Securities and Exchange Commission Chairwoman Mary Jo White says the Commission is taking a magnifying glass on the regulation of the asset management industry and mutual funds in particular, pointing out that in 2013, 57 million American households, or 46% of those households, are invested in one of the 10,000 U.S. mutual funds that hold more than $63 trillion of assets under management.
White spoke at the The New York Times DealBook Opportunities for Tomorrow Conference in New York on Thursday, where she paid special attention to the asset management industry, which she called “one of the agency’s most important responsibilities,” and more specifically controls on portfolio composition risks and operational risks within asset management firms.
“The financial crisis only underscored the importance of the careful management of risk by funds and their advisors, including portfolio composition and operational risks in particular,” she said. Adding, “A broader set of proactive initiatives is required to help ensure that our regulatory program is fully addressing the increasingly complex portfolio composition and operations of today’s asset management industry.”
In her speech, White outlined three core initiatives that the SEC is working toward.
The first initiative, enhancing data reporting, will look at expanding and updating existing data requirements for both mutual funds and advisors. “The SEC’s ability to effectively identify and address risks in the asset management industry," she said, "is diminished without the ability to monitor for those risks at the fund level and across the entire industry.”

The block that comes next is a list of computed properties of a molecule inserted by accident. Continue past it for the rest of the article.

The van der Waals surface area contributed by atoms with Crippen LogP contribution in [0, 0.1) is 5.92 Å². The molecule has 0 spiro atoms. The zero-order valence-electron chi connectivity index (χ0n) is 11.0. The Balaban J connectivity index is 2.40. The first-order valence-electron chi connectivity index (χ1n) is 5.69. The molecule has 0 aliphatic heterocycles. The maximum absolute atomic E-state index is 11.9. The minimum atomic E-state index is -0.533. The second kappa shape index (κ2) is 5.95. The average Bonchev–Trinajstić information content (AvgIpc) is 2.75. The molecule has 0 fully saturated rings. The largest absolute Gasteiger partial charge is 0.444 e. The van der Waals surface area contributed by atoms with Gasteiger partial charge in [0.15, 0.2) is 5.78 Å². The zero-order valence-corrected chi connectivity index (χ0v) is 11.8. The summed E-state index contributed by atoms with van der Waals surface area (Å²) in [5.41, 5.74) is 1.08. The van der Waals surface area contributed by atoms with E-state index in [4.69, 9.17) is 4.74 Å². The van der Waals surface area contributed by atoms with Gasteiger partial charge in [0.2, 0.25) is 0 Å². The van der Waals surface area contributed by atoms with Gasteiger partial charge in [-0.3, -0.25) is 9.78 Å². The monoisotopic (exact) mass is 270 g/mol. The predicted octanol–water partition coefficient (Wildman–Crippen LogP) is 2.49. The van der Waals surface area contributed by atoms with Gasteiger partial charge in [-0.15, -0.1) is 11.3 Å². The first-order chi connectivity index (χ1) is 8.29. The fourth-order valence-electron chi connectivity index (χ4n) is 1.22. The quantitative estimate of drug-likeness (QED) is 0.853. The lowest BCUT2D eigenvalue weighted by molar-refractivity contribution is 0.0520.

White suggested that current rules lack standardized reporting for many types of derivatives used by funds today, complete information about securities lending by funds and even basic census information that would allow the SEC to better monitor industry developments and potential compliance issues
The second initiative, enhancing controls on risks related to portfolio composition, would help the SEC “ensure that registered funds have controls in place that effectively identify and manage the risks of their current portfolio composition.”
“Liquidity management and the use of derivatives in mutual funds and ETFs are two key areas of focus by the staff,” White said. “Inadequate controls in those areas can create significant risks for funds themselves and their investors, as well as raising questions about whether there could be a potential impact on the financial system as a whole.”
And White’s third initiative asks for improved transition planning and stress testing.
“We must take steps to ensure that firms have a plan for transitioning their clients’ assets when circumstances warrant,” White said. “If we have learned nothing else from the financial crisis, it is that we must test and plan for the worst.”
White said SEC staff is considering ways to implement the new requirements for annual stress testing by large investment advisors and large funds, as required by the Dodd-Frank Act.
White’s three initiatives are just a first step; she noted that “there is significant work to do before we have final rules in place.” She also mentioned all the other work the SEC has on its plate, including
“We will be looking to investors and market participants to provide us their views, and I will be working closely with my fellow Commissioners to translate staff recommendations into Commission action.”
As the industry continues to grow – with White citing assets under management for most of the largest firms doubling since 2004 – the Commission's initiatives aim to put a focus on “regulating the risks arising from the portfolio composition and operations of investment advisors and funds.”
The SEC's objective, she said, "is not to eliminate all risk. Far from it. Investment risk is inherent in our capital markets – it is the engine that gives life to new companies and provides opportunities for investors.”
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